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Steve Jobs is right, Apple TV is a failure

The problem clearly isn't the licencing, it's the conditions Jobs Inc places on the media it hosts. Pull your finger out Steve, we expect better.

There have been some reports in the press recently that Steve Jobs considers Apple TV to have been something of a failure. I say he's totally correct.


Apple TV, shown here in the middle of an epic, epic fail

Despite its current high level of fail, there are many promising aspects to Apple TV that give me some hope for the future. The machine itself is stylish, works well and is, of course, easy to use. It's powerful enough to handle 720p -- which is more than enough for Internet-derived content, for the time being.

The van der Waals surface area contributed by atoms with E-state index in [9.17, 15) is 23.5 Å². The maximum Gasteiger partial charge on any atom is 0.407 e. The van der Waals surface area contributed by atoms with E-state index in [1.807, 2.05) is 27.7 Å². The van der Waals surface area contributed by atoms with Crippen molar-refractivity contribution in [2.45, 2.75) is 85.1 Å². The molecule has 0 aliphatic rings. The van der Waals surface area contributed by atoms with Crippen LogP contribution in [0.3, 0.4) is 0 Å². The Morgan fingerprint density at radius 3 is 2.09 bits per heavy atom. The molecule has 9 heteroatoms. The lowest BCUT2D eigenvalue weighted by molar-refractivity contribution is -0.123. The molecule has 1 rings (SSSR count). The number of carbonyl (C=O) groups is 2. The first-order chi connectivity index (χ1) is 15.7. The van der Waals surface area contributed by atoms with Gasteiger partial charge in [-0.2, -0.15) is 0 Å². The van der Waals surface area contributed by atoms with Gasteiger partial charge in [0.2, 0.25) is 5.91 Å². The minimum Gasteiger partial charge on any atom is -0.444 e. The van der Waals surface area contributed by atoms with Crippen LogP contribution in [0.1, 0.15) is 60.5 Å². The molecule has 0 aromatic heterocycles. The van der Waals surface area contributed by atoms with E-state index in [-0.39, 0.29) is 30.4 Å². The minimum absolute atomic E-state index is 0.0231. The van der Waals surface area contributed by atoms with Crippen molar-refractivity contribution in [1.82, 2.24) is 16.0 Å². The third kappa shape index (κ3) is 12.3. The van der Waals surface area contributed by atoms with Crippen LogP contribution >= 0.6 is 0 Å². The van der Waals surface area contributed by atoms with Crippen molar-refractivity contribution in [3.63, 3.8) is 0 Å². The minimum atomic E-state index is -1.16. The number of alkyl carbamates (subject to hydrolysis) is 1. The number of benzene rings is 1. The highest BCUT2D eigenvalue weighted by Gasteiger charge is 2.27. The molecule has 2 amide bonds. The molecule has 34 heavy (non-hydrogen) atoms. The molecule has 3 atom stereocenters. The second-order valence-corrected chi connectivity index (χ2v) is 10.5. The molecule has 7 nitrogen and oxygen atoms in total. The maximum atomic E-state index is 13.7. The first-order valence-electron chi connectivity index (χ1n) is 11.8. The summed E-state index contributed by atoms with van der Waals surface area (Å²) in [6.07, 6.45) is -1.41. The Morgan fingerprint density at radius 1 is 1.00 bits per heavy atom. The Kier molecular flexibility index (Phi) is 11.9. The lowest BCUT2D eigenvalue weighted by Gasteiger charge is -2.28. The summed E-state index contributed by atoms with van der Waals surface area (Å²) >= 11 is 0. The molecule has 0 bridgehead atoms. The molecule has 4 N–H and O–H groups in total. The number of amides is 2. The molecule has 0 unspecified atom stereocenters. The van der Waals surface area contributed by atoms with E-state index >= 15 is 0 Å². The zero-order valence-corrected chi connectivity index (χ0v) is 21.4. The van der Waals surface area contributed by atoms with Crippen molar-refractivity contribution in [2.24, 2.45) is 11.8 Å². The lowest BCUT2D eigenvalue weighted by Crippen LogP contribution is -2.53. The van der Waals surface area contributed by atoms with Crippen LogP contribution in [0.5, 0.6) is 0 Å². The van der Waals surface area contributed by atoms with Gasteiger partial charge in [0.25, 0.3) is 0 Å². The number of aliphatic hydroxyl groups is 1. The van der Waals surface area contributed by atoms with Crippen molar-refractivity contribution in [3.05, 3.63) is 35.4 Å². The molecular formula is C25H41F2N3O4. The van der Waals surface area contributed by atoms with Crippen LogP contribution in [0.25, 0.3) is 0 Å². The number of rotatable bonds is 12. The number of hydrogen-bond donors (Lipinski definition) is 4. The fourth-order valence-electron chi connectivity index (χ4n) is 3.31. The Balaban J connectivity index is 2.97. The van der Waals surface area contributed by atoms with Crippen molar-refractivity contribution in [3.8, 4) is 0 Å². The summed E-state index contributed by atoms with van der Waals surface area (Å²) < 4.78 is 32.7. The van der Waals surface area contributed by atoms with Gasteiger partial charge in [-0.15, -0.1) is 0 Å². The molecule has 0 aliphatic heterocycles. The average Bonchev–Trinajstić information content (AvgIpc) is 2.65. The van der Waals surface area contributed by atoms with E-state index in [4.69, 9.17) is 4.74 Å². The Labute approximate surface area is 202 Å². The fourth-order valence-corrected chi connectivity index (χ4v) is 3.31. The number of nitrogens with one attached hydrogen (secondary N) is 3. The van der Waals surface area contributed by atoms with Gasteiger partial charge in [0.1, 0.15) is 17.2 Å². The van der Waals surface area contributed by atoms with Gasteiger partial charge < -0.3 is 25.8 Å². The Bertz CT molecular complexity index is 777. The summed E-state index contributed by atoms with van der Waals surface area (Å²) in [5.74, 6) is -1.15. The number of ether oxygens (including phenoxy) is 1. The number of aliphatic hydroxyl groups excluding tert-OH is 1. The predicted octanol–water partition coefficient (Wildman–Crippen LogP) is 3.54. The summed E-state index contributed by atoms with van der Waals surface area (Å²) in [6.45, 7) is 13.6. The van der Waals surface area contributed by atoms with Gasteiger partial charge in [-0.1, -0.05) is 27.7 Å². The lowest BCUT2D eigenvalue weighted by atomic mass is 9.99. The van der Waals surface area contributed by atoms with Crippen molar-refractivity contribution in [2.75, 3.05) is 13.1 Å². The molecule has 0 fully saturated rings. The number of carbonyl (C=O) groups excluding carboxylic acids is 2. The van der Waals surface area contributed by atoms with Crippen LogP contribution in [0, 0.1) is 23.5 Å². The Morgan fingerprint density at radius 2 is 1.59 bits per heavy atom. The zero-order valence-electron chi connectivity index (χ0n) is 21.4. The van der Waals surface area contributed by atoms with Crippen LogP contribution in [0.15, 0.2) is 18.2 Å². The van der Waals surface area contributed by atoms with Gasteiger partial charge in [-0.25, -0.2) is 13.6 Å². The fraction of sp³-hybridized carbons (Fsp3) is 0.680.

The problem is, once again, that Apple refuses to accept the world doesn't begin and end with QuickTime and the iTunes Store. Whether or not his proprietaryness Lord Jobs likes to admit it or not, there's oodles of video online, most of it encoded in DivX, XviD or H.264/x264. None of these formats would present a massive problem for Apple TV -- even the HD variants. So why doesn't the hardware support them?

I could live with using iTunes -- a program I really hate with every fibre of my being -- if I was allowed to import all the other media on my computer and play it through Apple TV, without first hacking the whole thing.

The other problem in the UK is that there are no movie downloads or rentals available. That's totally inexcusable, because Microsoft has managed it for the Xbox 360 -- and, I might add, allowed DivX support. So the problem clearly isn't the licencing, it's the conditions Jobs Inc places on the media it hosts. Pull your finger out Steve, we expect better.